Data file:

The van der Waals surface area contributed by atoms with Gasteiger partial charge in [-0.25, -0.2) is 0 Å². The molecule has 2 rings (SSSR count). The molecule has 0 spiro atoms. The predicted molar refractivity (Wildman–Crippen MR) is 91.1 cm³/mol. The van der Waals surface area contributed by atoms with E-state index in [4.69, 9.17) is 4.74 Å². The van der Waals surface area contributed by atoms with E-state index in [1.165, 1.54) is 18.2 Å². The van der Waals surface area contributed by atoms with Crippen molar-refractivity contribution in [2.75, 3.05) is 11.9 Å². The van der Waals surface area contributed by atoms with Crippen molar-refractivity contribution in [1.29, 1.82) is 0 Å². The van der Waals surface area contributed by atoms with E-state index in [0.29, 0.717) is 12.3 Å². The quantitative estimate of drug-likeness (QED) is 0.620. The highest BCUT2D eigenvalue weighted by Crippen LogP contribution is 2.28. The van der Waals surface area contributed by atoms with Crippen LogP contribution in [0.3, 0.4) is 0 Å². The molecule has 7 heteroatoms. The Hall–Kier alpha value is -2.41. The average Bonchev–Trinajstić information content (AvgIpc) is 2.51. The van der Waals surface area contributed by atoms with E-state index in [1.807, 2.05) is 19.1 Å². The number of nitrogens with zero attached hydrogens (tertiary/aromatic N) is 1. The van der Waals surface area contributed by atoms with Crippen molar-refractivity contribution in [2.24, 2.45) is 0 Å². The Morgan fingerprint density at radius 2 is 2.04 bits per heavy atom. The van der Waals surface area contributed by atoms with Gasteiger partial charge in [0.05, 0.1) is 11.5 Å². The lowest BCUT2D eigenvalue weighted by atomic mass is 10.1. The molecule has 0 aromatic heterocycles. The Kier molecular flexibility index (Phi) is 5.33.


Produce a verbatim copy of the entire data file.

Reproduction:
The van der Waals surface area contributed by atoms with Gasteiger partial charge in [-0.25, -0.2) is 0 Å². The molecule has 2 rings (SSSR count). The molecule has 0 spiro atoms. The predicted molar refractivity (Wildman–Crippen MR) is 91.1 cm³/mol. The van der Waals surface area contributed by atoms with E-state index in [4.69, 9.17) is 4.74 Å². The van der Waals surface area contributed by atoms with E-state index in [1.165, 1.54) is 18.2 Å². The van der Waals surface area contributed by atoms with Crippen molar-refractivity contribution in [2.75, 3.05) is 11.9 Å². The van der Waals surface area contributed by atoms with Crippen molar-refractivity contribution in [1.29, 1.82) is 0 Å². The van der Waals surface area contributed by atoms with E-state index in [0.29, 0.717) is 12.3 Å². The quantitative estimate of drug-likeness (QED) is 0.620. The highest BCUT2D eigenvalue weighted by Crippen LogP contribution is 2.28. The van der Waals surface area contributed by atoms with Crippen LogP contribution in [0.3, 0.4) is 0 Å². The molecule has 7 heteroatoms. The Hall–Kier alpha value is -2.41. The average Bonchev–Trinajstić information content (AvgIpc) is 2.51. The van der Waals surface area contributed by atoms with E-state index in [1.807, 2.05) is 19.1 Å². The number of nitrogens with zero attached hydrogens (tertiary/aromatic N) is 1. The van der Waals surface area contributed by atoms with Crippen molar-refractivity contribution in [2.24, 2.45) is 0 Å². The Morgan fingerprint density at radius 2 is 2.04 bits per heavy atom. The van der Waals surface area contributed by atoms with Gasteiger partial charge in [0.05, 0.1) is 11.5 Å². The lowest BCUT2D eigenvalue weighted by atomic mass is 10.1. The molecule has 0 aromatic heterocycles. The Kier molecular flexibility index (Phi) is 5.33.